My husband has a bit of fibrosis - most of one lung was removed due to a teratoma 22 years ago (not in the lung, all tied up with it) and what's left is messed up with radiotherapy-induced fibrosis. This far he's doing not too badly, apart from sounding as bad in the mornings as his niece who has fairly advanced cystic fibrosis! But the local pulmonologist is obviously not too bothered so we'll carry on as we are. He's had an infection recently and even slight slopes were out of the question but he's back to "normal" again. If it gets significantly worse/lasts longer it'll be a scooter - maybe for both of us! I was at a rheumaotlogy conference a few weeks ago where one of the other patient reps trundled around with her oxygen set - didn't stop her from flying to the meeting and joining in a fully as the rest of us. And she shamed me by bringing us all glasses of water at one of the sessions - she was amazing.

The bottom line remains: life is a terminal disease. We all have a limited time allocation. Your dad may live many years more and reasonably well if it doesn't progress. Cross the bridges when you come to them - the path may take another direction.


Thanks so much :-)


You look after yourself too - you are the filling in the sandwich and you have to be there for dad and daughter. It's hard - especially when you know as much as you do. Been there, done that 22 years ago with a husband with cancer, barely teenage daughters and a mother-in-law who lived with us. I didn't look after myself properly - don't you make the same mistake.

Good luck.


Yeah, I'm worried about that. I feel pretty confident that there's probably some genetic link and with the stress levels... already adrenal insufficiency... I'm a prime target!

Thanks again for chatting with me.


You are young - you are very unlikely to get PMR or GCA for a very long time.

There's always someone around who'll reply - and we don't care if you are patient or carer - my pleasure.

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I echo PMRpro with vehemence - I cared full-time for my parents and aunts for 12 years who all lived into their 90s, two with dementia. You would think I would learn after that, but then a very close friend with oesophageal cancer really needed looking after - he died within a year. I was diagnosed with PMR 10 months later, and regret very much not taking care of myself during all the stress - there is always someone (usually siblings) you can either coerce or 'strong-arm' into helping, don't wait until you feel unable to cope any longer - my problem was feeling I was indispensable. Do take care of your health, I wish you the very best of luck.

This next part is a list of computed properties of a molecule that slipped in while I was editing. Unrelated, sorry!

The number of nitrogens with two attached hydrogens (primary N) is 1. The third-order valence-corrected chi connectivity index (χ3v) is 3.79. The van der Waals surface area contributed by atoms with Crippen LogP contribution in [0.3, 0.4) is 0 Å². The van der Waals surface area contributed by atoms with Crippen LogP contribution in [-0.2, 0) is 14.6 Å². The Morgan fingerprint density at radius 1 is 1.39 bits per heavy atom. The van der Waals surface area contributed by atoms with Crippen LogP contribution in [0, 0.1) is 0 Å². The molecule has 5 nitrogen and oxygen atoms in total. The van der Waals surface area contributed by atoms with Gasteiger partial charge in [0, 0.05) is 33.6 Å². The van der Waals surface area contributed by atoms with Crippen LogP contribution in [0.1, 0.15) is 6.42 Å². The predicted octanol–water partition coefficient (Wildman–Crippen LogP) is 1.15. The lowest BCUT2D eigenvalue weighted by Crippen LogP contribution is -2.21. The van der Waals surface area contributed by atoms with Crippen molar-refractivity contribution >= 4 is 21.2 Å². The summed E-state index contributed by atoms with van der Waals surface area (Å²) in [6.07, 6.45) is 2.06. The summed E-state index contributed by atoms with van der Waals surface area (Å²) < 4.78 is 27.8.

Thank you. Balance is the key, although that's nearly impossible. I have to find some because I'm an older single parent of a 5 year old. I gotta be healthy enough to raise her as well. Ahhh, I AM the poster child for the "sandwich generation".

Thank you for the reminder and the encouragement. I am trying very hard to "coerce" my siblings into stepping up.


I can only marvel at the advice and wisdom shared. It is better than going to a psychiatrist. We all benefit in many ways. Thank you


Just a quick update that the stress has quickly gotten the best of me. Spent the weekend in the ER with zoster virus/shingles in my right eye. Unbelievable pain like someone poking me in the eye with an ice pick. Caught quickly enough with no significant eye damage at this point. On high dose pain meds for pain while antiviral kicks in so no work. Likely induced by stress. Perhaps most ironic part is I have to cancel trip to see dad and be at his Dr appointments because he's so immunocompromised he could easily get this. Now I'm no help.

Wake up call though. Gotta find some good stress management approaches. Given my personality and all the drama in y family, the stress won't go away, but, I must learn to manage it better.

Thanks for all the advice and encouragement.


Didn't see this at the time because I was on holiday and have only just decided to sort these out.

So sorry to hear your woes - how are you now? Considerably better I hope - and that you have also found someone else to step up to the plate and help with stress management.

All the best.